Conditioning on the number of bands in interpreting matches of multilocus DNA profiles

  • R. N. Curnow
Part of the Contemporary Issues in Genetics and Evolution book series (CIGE, volume 4)


There are clear and well-recognised problems in assessing the evidence provided by a match between a multi-locus DNA probe from a scene-of-crime sample and an identical profile obtained from a search of a data bank of profiles. Rarely, if ever, will the data bank be known to contain the profile of the criminal. Unless the scene-of-crime sample is unusual, a large data bank may contain a fortuitous matching profile. Thus, careful calculations similar to those used in assessing matches between individual DNA or protein sequences and DNA or protein sequences found by searching relevant data banks are needed if the occurrence of the match is to be used as evidence of involvement in the crime (Mott, Kirkwood & Curnow, 1989, 1990). Certainly, the match may assist the police in identifying potential culprits, but any use of the evidence of the match must be carefully scrutinised.

Key words

DNA profiling number of bands 


Unable to display preview. Download preview PDF.

Unable to display preview. Download preview PDF.


  1. Curnow, R.N., 1991. DNA fingerprinting, pp 146–150 in The Use of Statistics in Forensic Science, edited by C.G.G. Aitken and D.A. Storey, Ellis Horwood, New York.Google Scholar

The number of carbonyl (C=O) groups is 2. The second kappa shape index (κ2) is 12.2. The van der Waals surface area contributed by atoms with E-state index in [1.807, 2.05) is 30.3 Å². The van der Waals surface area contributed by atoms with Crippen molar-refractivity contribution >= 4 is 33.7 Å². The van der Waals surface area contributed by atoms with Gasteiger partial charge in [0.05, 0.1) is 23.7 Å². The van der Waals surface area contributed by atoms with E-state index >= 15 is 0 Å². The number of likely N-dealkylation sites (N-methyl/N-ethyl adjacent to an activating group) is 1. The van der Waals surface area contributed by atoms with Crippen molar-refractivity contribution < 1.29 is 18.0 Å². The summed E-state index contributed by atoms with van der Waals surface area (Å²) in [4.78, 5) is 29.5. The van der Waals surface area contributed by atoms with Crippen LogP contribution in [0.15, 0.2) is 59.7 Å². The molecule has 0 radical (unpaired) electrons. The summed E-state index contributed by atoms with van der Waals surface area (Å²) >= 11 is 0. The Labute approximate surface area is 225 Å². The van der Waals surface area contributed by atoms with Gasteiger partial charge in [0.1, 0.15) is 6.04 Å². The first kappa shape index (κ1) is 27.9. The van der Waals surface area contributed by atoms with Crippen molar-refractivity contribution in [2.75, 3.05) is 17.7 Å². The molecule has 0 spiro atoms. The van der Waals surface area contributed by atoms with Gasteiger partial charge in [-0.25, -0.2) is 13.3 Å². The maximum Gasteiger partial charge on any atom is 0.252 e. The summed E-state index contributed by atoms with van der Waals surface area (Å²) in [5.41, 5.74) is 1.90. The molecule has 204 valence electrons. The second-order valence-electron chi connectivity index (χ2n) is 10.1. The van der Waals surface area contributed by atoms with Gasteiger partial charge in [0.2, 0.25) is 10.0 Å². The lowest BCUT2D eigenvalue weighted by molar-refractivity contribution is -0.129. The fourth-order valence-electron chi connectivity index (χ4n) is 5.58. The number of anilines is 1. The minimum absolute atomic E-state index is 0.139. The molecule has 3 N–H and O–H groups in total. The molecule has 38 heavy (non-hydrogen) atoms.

2. Curnow, R.N. and Wheeler, 1993. Probabilities of incorrect decisions in paternity cases using multi-locus DNA probes. J.R. Stat. Soc (A) 156: 207-. 223.Google Scholar
  3. Evett, I.W., D.J. Werrett and A.P.M. Smith, 1989. Probabilistic anal ysis of DNA profiles. J. Forensic Science Soc. 29: 191–196.CrossRefGoogle Scholar
  4. Jeffreys, A.J., M. Turner and P. Debenham, 1991. The efficiency of multilocus DNA fingerprint probes for individualization and establishment of family relationships, determined from extensive casework. Am. J. Hum. Genet. 48: 824–840.Google Scholar
  5. Mott, R.F., T.B.L. Kirkwood and R.N. Curnow, 1989. A test for the statistical significance of DNA sequence similarities for application in data bank searches. Comp. App. in the Biosciences S: 123–131.Google Scholar
  6. Mott, R.F., T.B.L. Kirkwood and R.N. Curnow, 1990. Test for the statistical significance of protein sequence similarities in databank searches. Protein Engineering 4: 149–154.PubMedCrossRefGoogle Scholar

Copyright information

© Springer Science+Business Media Dordrecht 1995

Authors and Affiliations

  • R. N. Curnow
    • 1
  1. 1.Department of Applied StatisticsUniversity of ReadingReadingUK

Personalised recommendations